In the remaining moments I have, I'd just like to acknowledge a visit by a delegation from the United Kingdom Branch of the Commonwealth Parliamentary Association from May 29 to May 31. We had Austin Mitchell, Ann Cryer, Jeffrey Ennis, Roger Godsiff and Dennis Rogan visit us. They came to find out about our legislation because they're somewhat jealous of the process that we've gone through. They want to find a way to improve voter turnout and they haven't been successful. So they came here to ask questions, to find out how we did it and how best they could try to introduce legislation into their House in order to find a way to improve voter turnout. They asked some very penetrating questions, they held me to the hot seat and they visited many people in the Legislature. They were very impressed with the thoroughness and the kinds of amendments we made to the legislation that would certainly improve the accessibility, the voters' list. They were actually very interested in a lot of municipal elections. We had a lot in common, and they were very interested in what we had to say about elections. I will be forwarding the bill to them should it receive approval today. I look forward to their comments and seeing if this ground-breaking legislation that was introduced by Minister Bountrogianni will find its way into the English Legislature sometime in the future. This could be the birth of some very serious legislative changes in another chamber.

This legislation lays the groundwork for future changes once the current electoral reform process is complete. It's another example of how this government is working hard to reform and modernize our political institutions and processes. Our government continues to be a leader in advancing our ambitious democratic renewal agenda, and I believe that this bill is a step in the right direction. It promotes Mr. Hollins's three pillars of a fair election: accessibility, integrity and participation. I know that all members in this House are interested in improving voter turnout, voter participation. We wouldn't be here otherwise. Everybody here has experienced that apathy at the door. We all want to change that. We have a lot of young voters who are going to participate on October 10. We want to get them engaged, excited, enthusiastic about government and legislation and the policies that we bring to this House, because we want to build a better province, a stronger province, one that will be strong enough to withstand anything that is thrown at it, whatever comes. I have every confidence that people here in this chamber understand its importance, and I urge them to support this piece of legislation.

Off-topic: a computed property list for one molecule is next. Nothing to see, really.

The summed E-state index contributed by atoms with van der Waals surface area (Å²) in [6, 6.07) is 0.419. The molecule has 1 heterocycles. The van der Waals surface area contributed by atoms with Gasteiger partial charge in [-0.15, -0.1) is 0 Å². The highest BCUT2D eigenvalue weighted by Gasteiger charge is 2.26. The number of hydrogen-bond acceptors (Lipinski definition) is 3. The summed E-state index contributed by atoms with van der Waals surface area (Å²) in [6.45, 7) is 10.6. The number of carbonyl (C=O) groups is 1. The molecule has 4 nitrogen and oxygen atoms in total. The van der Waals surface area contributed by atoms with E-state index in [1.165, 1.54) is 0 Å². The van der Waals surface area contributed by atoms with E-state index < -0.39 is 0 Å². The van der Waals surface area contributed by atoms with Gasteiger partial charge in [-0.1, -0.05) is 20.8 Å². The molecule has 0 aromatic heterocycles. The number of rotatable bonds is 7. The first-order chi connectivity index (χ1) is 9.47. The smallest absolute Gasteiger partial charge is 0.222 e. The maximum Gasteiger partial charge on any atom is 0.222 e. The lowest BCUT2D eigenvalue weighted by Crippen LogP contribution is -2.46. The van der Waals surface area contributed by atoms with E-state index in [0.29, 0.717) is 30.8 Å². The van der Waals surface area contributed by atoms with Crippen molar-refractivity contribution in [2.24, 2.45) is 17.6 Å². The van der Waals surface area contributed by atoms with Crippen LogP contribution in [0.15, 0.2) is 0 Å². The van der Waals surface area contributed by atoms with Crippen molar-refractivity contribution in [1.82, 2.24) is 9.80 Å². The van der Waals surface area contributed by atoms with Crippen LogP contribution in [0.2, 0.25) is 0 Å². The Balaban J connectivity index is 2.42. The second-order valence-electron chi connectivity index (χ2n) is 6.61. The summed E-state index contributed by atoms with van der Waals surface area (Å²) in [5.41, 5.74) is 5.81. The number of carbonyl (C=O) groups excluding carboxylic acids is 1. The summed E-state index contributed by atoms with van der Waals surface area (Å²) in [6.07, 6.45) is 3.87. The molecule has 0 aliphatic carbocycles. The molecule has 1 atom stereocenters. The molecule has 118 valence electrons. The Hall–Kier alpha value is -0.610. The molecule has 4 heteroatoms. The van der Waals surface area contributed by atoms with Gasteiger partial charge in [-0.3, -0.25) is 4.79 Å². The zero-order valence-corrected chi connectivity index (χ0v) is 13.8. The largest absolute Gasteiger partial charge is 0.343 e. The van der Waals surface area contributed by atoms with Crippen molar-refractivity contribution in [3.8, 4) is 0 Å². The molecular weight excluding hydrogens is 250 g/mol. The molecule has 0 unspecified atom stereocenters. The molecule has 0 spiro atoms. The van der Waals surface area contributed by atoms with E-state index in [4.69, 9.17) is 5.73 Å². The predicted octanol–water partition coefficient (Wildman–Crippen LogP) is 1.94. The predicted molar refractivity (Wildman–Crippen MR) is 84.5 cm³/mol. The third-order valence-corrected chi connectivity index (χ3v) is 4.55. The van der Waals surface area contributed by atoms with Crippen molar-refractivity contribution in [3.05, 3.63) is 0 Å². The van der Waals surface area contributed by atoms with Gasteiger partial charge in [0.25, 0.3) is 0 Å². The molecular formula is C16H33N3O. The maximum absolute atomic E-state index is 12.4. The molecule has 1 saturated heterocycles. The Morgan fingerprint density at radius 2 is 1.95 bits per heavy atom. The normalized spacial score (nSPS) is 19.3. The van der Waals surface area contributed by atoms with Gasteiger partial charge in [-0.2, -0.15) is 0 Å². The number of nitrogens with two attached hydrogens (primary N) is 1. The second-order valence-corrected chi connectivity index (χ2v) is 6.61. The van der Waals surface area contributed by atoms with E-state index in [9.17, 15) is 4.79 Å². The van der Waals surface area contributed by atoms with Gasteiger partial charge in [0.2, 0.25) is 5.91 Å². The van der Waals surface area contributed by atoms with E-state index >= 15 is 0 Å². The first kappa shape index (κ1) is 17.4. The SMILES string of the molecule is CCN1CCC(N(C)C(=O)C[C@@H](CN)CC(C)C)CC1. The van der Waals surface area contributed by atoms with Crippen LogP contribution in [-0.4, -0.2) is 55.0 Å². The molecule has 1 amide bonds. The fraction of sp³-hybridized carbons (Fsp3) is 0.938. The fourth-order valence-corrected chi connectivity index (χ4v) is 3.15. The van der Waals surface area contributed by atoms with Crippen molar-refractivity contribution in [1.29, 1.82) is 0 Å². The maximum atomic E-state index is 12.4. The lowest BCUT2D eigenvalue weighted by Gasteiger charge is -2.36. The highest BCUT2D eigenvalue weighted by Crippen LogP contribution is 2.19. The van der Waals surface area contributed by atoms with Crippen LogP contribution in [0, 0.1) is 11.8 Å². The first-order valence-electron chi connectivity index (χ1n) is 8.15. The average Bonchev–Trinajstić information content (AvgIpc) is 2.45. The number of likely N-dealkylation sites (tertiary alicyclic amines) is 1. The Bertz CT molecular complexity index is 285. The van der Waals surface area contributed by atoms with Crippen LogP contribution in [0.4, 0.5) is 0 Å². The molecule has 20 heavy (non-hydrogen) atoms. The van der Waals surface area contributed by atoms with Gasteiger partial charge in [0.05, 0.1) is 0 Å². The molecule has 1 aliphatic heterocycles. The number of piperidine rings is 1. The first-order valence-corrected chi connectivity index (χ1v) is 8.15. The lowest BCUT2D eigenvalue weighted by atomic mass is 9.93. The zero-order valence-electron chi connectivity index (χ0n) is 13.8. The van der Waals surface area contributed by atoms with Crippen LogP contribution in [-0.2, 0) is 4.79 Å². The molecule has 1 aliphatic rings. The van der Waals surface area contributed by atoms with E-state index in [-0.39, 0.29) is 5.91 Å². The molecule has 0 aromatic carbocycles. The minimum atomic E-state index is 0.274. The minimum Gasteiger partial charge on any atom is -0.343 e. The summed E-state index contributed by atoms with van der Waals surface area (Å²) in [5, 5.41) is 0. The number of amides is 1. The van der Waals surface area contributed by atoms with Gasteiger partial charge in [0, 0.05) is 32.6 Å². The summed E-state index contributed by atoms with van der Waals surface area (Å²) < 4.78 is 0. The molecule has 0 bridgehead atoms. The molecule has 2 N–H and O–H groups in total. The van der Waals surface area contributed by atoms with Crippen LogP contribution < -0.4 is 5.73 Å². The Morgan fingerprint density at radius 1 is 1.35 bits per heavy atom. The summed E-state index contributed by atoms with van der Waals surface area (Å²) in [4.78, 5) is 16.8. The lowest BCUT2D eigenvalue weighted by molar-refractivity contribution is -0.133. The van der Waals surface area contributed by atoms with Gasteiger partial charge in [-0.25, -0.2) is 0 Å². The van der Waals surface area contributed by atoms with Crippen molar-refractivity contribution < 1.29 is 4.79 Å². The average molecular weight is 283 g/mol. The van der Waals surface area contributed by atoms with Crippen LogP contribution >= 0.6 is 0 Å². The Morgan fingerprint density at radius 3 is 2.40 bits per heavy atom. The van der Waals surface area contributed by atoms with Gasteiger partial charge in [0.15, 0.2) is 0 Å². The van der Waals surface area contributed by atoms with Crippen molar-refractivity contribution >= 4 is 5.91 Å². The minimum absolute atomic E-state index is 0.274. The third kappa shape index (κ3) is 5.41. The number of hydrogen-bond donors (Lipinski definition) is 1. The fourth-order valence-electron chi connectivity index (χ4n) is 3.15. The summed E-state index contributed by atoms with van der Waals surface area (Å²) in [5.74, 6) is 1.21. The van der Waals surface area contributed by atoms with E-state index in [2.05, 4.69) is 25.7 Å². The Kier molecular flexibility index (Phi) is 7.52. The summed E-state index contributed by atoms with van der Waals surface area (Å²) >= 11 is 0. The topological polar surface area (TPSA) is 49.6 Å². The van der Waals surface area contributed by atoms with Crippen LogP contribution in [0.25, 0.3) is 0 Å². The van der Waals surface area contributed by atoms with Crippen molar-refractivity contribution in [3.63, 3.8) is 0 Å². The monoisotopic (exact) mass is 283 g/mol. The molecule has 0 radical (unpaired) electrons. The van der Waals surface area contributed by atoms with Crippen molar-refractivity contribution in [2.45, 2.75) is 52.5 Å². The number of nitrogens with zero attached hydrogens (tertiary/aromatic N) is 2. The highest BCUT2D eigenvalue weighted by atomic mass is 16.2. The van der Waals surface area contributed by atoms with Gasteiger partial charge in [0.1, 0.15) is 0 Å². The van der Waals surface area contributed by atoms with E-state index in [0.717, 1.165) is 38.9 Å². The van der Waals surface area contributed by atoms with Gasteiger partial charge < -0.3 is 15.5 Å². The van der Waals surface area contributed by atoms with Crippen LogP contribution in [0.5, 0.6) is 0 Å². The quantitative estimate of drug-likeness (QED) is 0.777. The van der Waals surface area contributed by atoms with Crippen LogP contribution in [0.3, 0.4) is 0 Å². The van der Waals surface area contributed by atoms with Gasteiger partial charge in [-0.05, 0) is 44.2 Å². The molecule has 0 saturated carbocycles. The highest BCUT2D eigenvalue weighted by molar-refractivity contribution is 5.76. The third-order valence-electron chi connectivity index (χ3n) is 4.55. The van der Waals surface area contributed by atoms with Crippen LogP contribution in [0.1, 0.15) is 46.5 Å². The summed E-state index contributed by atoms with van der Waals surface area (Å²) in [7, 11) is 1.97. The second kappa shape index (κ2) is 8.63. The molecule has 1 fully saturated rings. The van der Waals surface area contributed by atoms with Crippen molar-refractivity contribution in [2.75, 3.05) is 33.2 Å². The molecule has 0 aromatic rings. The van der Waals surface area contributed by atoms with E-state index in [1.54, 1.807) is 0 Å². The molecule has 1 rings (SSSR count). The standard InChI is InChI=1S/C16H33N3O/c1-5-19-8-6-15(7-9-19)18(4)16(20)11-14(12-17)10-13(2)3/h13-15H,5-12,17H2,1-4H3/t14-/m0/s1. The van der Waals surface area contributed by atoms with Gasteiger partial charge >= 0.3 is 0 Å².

The Acting Speaker: Further debate? There being no further debate, and the time having elapsed—there were only a few seconds, but I just thought I'd see if anyone else was interested—it is now incumbent that I call the question.

Mrs. Bountrogianni has moved third reading of Bill 218, An Act to amend the Election Act and the Election Finances Act and make related amendments to other Acts. Is it the pleasure of the House that the motion carry? I heard a no.

All those in favour will please say "aye."

All those opposed will please say "nay."

In my opinion, the ayes have it.

Call in the members. There will be a 10-minute bell.

The division bells rang from 1946 to 1956.

The Acting Speaker: All those in favour will please stand and be recorded by the Clerk.


Arthurs, Wayne

Balkissoon, Bas

Bentley, Christopher

Bountrogianni, Marie

Brownell, Jim

Caplan, David

Crozier, Bruce

Delaney, Bob

Di Cocco, Caroline

Dombrowsky, Leona

Duguid, Brad

Dunlop, Garfield

Flynn, Kevin Daniel

Gerretsen, John

Gravelle, Michael

Hoy, Pat

Jeffrey, Linda

Lalonde, Jean-Marc

Leal, Jeff

Levac, Dave

Marsales, Judy

Mauro, Bill

McNeely, Phil

Miller, Norm

Milloy, John

Mitchell, Carol

Mossop, Jennifer F.

Orazietti, David

Ouellette, Jerry J.